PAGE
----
toronto rob fordTo borrow a Seinfeld line, Rob Ford was Godzilla and Toronto was thousands of fleeing Japanese. After months of incredible scandal involving allegations of drugs, gangs, crack videos, and blackmail, a deeply embarrassed council decided it needed to quarantine its toxic leader.
In a series of votes, all of Ford's non-statutory powers were transferred to Deputy Mayor Norm Kelly. The man elected to lead the city is now (mostly) a figurehead, though it remains to be seen how the rest of this term will play out. It wasn't pretty, but sanctions were necessary. It feels wrong to file this as an achievement but at least the debacle helped forge some unity.
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Sunday, December 15, 2013

Panel identifies downtown relief line as a top priority for Toronto transit

Although almost lost amid the clamour over their proposed gas tax, the expert panel behind new recommendations for funding transit has also given a shot in the arm to plans for prioritizing a relief subway line in downtown Toronto.

The line is considered controversial in some suburban parts of the city but has received strong backing from the TTC and the regional transit agency Metrolinx. And now, the group led by former Conference Board of Canada CEO Anne Golden has identified it as the top subway priority.

Their report Thursday labelled the downtown line among the three most important projects of the 11 being proposed by Metrolinx. Their ranking puts it ahead of a planned northward extension of the Yonge street subway, reversing the hierarchy established by Metrolinx.

“Right now, on the Yonge street subway, I know people who go north in order for them to go south,” Ms. Golden said Friday after a speech about the panel’s work to the Toronto Region Board of Trade, explaining how congestion is forcing some passengers to go out of their way.

“It’s very congested. So if you were to extend Yonge street right up to, into Vaughan … you’re just going to add to the congestion.”

Under Metrolinx’s plan, the Yonge subway extension would take six to nine years to complete, while the relief line downtown would take 11 years.

But the report issued by Ms. Golden’s panel makes clear that the relief line downtown, two-way service all day on GO and a light-rail transit line in Mississauga are the top priorities. These deliver the highest ridership, relieve the most congestion, connect to employment and “establish the needed backbone of a region-wide rapid transit network,” the report says.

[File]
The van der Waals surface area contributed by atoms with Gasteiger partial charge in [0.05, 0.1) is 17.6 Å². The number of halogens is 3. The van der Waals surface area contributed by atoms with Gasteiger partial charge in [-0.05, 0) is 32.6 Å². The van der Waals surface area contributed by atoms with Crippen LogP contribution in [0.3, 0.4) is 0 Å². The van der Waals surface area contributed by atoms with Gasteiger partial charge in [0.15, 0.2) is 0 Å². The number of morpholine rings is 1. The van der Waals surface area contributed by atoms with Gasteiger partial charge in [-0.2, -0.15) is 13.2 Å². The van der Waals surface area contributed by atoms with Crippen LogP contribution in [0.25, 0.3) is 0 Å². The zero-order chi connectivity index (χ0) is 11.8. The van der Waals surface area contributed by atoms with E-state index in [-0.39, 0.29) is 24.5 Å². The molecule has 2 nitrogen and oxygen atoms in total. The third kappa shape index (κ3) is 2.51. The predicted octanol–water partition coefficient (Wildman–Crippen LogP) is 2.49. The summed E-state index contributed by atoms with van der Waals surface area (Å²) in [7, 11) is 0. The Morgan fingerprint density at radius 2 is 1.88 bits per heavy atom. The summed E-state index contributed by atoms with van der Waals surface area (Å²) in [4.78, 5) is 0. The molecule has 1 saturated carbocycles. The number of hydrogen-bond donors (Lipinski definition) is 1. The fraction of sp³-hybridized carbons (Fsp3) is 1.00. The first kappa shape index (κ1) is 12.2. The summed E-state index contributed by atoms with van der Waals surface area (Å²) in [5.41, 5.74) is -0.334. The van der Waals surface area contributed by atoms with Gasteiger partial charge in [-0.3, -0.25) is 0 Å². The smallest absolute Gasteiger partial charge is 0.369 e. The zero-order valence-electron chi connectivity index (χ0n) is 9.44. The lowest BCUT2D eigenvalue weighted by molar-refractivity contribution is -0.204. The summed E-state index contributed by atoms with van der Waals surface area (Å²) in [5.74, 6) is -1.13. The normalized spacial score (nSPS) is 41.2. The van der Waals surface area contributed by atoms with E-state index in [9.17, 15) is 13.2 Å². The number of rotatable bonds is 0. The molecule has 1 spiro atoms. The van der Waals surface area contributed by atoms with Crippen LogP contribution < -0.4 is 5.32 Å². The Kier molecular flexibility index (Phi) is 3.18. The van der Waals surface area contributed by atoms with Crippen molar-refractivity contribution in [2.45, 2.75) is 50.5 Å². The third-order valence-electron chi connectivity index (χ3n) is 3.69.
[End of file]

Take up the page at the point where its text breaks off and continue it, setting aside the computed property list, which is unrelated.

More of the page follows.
Only after the relief line downtown is built can the Yonge subway north be extended, the report says, first to Steeles and then eventually the whole way to Richmond Hill Centre.

A Metrolinx spokeswoman said in an email that they are currently looking at ways to take the load off the Yonge line. “This study will examine both short term and long term solutions to relieving the Yonge subway as well as when additional ridership can be added through a northern extension,” Anne Marie Aikins wrote.

Ms. Golden’s panel was charged with finding ways to fund transit but chose also to offer suggestions on de-politicizing transit planning and ranking the proposed projects.

“We probably went further than the mandate by suggesting that these were the priority considerations … by accelerating the first three-quarters of it so that people could see the benefits and thereby embrace the need to raise the full cost that’s required,” Ms. Golden said.
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Toronto Deputy Mayor Norm Kelly against Mayor Rob Ford land-transfer tax cut

TORONTO - Deputy Mayor Norm Kelly disagrees with Mayor Rob Ford's push to cut the land transfer tax by 5%.

Ford announced earlier this week that he'll be pushing for a 5% cut to the tax as part of the city's 2014 budget process.

Budget Chief Frank Di Giorgio was at Ford's side for the announcement and committed to trying to make the cut, although he describes a more elaborate plan of tinkering with the tax that he argues would translate to a 5% cut.

Kelly -- who now holds most of the mayor's powers -- confirmed Thursday that he's opposed to Ford's bid to cut the tax.

"I support the land transfer tax," Kelly said. "What are you going to have to cut in order to facilitate those lost revenues?"

Councillor Doug Ford said the land transfer tax cut was possible.

"I totally disagree (with Kelly)," Councillor Ford said, arguing the land transfer tax will bring in $350 million this year when only $335 was budgeted.

The extra $15 million should be returned to taxpayers in the form of a cut in the tax rate, he said.
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Toronto Councillor Karen Stintz gives notice she's resigning as TTC chair

TORONTO - Councillor Karen Stintz is set to resign as chair of the Toronto Transit Commission effective Feb. 22, 2014, according to an e-mail the city clerk’s office sent out to councillors Friday.

The brief e-mail — forwarded to the Toronto Sun by a city councillor — is addressed to Mayor Rob Ford and members of council.

“Councillor Stintz is resigning the office of chair only,” it reads. “She is not resigning as a member of the Commission.”

The latest development comes just weeks after Stintz announced she was going to run for mayor in 2014, pitting her against Mayor Rob Ford.

Councillor Josh Matlow tweeted about the notice on Friday.

Stintz has “made an effort at being a good TTC chair,” he said Saturday.

“There were times where she demonstrated a genuine leadership but I am concerned over the past several months that she has put politics before evidence and I hope that the TTC returns to evidence-based transit planning,” Matlow said, who would like to revisit council’s decision to build a Scarborough subway extension, a project Stintz supported.

Stintz has previously suggested that councillor Josh Colle — who already sits on the transit board — could replace her.